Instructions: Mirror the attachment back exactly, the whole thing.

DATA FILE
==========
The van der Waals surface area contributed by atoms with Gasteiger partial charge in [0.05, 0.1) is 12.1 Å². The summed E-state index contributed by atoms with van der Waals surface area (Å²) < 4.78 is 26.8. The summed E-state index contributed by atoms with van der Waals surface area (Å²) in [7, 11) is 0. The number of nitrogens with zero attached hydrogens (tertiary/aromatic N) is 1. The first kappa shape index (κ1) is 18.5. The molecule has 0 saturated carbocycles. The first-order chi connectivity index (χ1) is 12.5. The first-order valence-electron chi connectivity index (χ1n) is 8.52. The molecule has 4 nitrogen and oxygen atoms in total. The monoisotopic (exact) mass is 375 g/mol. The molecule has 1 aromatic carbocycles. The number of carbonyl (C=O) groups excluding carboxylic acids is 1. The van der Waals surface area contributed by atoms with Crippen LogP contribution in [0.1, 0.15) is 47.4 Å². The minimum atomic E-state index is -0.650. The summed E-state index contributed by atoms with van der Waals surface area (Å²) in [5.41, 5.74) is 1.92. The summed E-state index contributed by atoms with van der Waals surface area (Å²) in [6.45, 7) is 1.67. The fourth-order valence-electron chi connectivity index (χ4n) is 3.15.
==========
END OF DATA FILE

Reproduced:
The van der Waals surface area contributed by atoms with Gasteiger partial charge in [0.05, 0.1) is 12.1 Å². The summed E-state index contributed by atoms with van der Waals surface area (Å²) < 4.78 is 26.8. The summed E-state index contributed by atoms with van der Waals surface area (Å²) in [7, 11) is 0. The number of nitrogens with zero attached hydrogens (tertiary/aromatic N) is 1. The first kappa shape index (κ1) is 18.5. The molecule has 0 saturated carbocycles. The first-order chi connectivity index (χ1) is 12.5. The first-order valence-electron chi connectivity index (χ1n) is 8.52. The molecule has 4 nitrogen and oxygen atoms in total. The monoisotopic (exact) mass is 375 g/mol. The molecule has 1 aromatic carbocycles. The number of carbonyl (C=O) groups excluding carboxylic acids is 1. The van der Waals surface area contributed by atoms with Crippen LogP contribution in [0.1, 0.15) is 47.4 Å². The minimum atomic E-state index is -0.650. The summed E-state index contributed by atoms with van der Waals surface area (Å²) in [5.41, 5.74) is 1.92. The summed E-state index contributed by atoms with van der Waals surface area (Å²) in [6.45, 7) is 1.67. The fourth-order valence-electron chi connectivity index (χ4n) is 3.15.